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There was creative use of language in quite a few places in the novel which resulted in some picturesque descriptions.

The word ‘step’ has been used to play on the word ‘stepmother/father’ – ‘step by wicked step’. There is also the reference to folk tales of long ago of the stories of wicked stepmothers such as ‘Cinderella’ or the ‘Sleeping Beauty’.
‘Step by step’ also refers to the stories being recounted one by one.

Richard Harwick lived in Victorian times, i.e. 1830s to 1900s. Richard Harwick’s account is told in rather old-fashioned English, with formal phrasings. Although the period was not mentioned it could be the 19th century as the house would not otherwise have lasted if it had been earlier than than that. When his mother told him not to shed tears, he had this to say:

‘No tears! I would have found obedience easier that morning if I had known how many tears I was to shed after that day. How many nights my pillow would become a flood. How many cloudless afternoons I was to waste with my private showers. Show me the child who reaches for the hand of father or mother and says ‘Farewell’ and I will show you a storm of weeping under a face of stone.’

The language is quite flowery and not one we would use in this present age. This paragraph shows us how Richard suffered but like children of bygone days, they were encouraged not to show their feelings as ‘a face of stone’ tells us.

Some use of similies

‘like leftover shoved in a fridge’ (p. 2) – an act to which not much thought is given as if the people were not so important; here it means that Miss O’Dell sent the children to Harwick Hall without giving it much thought

‘dressed as black as a bat’ (p. 16) – to wear very deep black clothers like the fur of bats.
 ‘like someone stepping on stones over a river with water raging on both sides’ (p. 21) – trying very hard to please opposing sides such as to speak and behave very carefully so as not to offend anyone
‘speaks as roughly as a gardener’s son’ (p.25)  – to speak in common language of the lower classes in society, meaning speaking in plain not so refined (sophisticated) language and not using very polite language.

the room was icy cold ‘like the Artic’ (p 87) – very, very cold as the Artic or North Pole is bitterly cold – this is an exaggeration to add to dramatic effect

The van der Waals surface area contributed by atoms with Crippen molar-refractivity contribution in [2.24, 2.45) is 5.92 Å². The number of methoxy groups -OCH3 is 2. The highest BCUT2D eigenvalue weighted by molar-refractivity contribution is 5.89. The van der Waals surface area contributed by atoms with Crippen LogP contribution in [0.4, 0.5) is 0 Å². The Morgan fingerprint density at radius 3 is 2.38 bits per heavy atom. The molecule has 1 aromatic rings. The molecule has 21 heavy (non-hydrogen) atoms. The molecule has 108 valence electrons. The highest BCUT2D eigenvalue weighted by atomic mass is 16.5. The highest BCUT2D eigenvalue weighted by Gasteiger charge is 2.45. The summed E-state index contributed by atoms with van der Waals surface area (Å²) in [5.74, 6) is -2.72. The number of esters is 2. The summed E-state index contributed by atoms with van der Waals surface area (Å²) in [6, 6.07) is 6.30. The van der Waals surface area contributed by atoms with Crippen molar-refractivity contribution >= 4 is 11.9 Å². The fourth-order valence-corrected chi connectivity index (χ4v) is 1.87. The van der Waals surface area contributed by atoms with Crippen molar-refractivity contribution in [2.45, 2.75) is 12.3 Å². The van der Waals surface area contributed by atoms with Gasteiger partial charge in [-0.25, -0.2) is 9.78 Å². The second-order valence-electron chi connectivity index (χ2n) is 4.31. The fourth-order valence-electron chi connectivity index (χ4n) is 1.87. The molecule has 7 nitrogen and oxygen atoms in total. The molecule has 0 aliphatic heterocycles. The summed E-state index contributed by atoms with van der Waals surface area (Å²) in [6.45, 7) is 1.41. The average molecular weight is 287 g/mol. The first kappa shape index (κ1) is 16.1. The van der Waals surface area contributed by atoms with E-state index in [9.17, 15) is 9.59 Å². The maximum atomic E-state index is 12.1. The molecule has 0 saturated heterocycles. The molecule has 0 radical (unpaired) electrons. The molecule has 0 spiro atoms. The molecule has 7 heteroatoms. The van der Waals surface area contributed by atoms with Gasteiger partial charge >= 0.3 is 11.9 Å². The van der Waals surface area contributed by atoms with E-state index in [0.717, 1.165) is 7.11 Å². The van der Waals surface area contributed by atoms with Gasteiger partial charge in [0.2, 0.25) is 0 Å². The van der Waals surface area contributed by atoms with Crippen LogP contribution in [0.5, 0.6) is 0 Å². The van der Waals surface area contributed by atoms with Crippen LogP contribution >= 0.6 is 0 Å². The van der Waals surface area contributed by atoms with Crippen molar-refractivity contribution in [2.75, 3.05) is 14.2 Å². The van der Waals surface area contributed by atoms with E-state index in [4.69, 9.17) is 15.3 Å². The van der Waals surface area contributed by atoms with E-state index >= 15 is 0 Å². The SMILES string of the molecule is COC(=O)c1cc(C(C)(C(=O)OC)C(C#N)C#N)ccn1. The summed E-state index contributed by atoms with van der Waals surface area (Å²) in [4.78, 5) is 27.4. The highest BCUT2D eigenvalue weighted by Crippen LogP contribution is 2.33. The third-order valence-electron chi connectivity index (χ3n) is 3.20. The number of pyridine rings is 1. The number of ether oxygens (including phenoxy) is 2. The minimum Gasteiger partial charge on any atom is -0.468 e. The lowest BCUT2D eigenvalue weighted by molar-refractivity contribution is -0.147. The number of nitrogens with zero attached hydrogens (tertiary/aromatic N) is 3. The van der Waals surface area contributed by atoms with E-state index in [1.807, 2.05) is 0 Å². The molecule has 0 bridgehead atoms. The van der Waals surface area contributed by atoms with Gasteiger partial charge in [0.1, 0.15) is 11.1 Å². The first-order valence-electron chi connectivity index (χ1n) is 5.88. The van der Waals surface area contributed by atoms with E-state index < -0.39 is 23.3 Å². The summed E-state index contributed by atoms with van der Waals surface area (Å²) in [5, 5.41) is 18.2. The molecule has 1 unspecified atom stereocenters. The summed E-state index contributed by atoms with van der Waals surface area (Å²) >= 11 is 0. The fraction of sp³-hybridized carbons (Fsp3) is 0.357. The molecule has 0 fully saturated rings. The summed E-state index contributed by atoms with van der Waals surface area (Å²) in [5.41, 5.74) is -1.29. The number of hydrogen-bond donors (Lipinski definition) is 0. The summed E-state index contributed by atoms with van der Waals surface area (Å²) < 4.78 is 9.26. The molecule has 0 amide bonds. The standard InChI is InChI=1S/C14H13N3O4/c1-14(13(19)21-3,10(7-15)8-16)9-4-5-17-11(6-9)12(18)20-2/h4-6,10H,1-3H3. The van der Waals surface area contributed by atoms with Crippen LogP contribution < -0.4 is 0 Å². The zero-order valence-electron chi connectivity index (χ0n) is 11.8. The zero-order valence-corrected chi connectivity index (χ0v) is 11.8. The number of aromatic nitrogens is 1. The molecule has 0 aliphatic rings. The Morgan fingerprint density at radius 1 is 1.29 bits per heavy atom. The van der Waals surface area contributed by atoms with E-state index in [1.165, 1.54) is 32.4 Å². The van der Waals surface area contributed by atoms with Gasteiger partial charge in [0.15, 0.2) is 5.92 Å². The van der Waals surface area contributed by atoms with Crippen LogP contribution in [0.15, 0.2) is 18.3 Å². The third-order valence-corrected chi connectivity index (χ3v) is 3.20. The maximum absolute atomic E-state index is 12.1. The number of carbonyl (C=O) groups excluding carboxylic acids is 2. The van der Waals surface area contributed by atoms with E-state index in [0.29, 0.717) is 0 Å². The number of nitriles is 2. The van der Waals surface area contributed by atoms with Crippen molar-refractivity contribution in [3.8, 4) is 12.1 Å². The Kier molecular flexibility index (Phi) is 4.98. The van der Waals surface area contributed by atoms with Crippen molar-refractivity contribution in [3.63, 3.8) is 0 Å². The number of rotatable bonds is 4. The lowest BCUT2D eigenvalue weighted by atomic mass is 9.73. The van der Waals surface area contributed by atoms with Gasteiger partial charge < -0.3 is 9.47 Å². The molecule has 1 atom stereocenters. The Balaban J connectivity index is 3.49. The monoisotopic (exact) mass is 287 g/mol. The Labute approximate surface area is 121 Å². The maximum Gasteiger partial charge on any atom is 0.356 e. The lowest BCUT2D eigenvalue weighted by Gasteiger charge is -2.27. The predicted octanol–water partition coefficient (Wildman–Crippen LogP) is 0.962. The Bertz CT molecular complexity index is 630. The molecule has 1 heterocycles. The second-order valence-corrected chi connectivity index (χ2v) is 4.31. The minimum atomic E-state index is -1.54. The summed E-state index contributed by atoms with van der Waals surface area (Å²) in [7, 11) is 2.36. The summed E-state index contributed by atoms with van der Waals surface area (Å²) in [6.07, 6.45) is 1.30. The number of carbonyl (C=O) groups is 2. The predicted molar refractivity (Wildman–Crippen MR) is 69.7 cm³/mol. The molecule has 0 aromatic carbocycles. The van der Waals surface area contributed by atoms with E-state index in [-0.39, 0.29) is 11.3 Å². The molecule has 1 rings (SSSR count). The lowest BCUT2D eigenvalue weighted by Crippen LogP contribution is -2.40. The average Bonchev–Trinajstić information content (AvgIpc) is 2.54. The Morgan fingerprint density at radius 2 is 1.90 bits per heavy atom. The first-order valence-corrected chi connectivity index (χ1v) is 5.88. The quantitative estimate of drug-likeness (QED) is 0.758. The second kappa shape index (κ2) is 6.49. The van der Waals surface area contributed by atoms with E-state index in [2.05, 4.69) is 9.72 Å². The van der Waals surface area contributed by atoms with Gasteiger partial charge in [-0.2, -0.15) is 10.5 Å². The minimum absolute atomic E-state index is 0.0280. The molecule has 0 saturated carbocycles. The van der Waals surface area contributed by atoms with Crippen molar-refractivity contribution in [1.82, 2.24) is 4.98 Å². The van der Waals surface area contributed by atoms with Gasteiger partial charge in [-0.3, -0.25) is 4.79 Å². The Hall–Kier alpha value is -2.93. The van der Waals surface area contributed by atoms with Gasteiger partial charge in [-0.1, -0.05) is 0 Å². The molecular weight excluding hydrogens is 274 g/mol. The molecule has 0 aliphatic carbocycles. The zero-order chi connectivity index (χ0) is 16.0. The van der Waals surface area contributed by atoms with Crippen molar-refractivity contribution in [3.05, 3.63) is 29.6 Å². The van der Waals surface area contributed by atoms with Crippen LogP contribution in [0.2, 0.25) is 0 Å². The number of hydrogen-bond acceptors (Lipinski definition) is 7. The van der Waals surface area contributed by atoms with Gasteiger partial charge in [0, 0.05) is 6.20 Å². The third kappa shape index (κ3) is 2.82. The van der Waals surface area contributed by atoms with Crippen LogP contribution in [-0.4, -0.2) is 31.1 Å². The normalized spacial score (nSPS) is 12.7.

Writing as though non-living things are alive (this is called personification)
‘the twisted fingers of trees scraped at the glass (p. 2) – the branches of the trees along the road brush against the glass windows of the bus. The branches of the trees look like twisted fingers

‘ another flash shot generously across the sky’ (p. 7) – the flash of lightning is talked about as if it is alive and can dasha across the sky like a person

‘the wind still whistled through the tree, but in the room the silence is palpable (p. 34) – the wind is likened to a living thing that can whistle as it made a sound like someone whistling; the silence is likened to something solid and tangible that can be felt or touched.

Repeating phrases or expressions

‘there isn’t a story’ – this is what Colin kept saying about his story. Perhaps he is saying this because unlike the others, there were not many events happening in the story since he was separated from his father. He was just describing his memories of his dad and how he missed him.
Repeatedly saying, ‘Dumpa’s the problem’ – this is to show us the thing foremost in the character’s minds – Roy, mother, Robbo and Callie - as they thought of thier situation and tried to solve the problem. Whatever solution they arrive at, they should always take into account Dumpa’s welfare and well-being. Dumpa always come into everyone’s thoughts and reflection.

Other picturesque language

‘a family with a mint of money’ – a very rich family having a lot of money as though they own a mint , i.e. the place where money is printed
‘to do a flit’ – to go away; to move very quickly from one place to another

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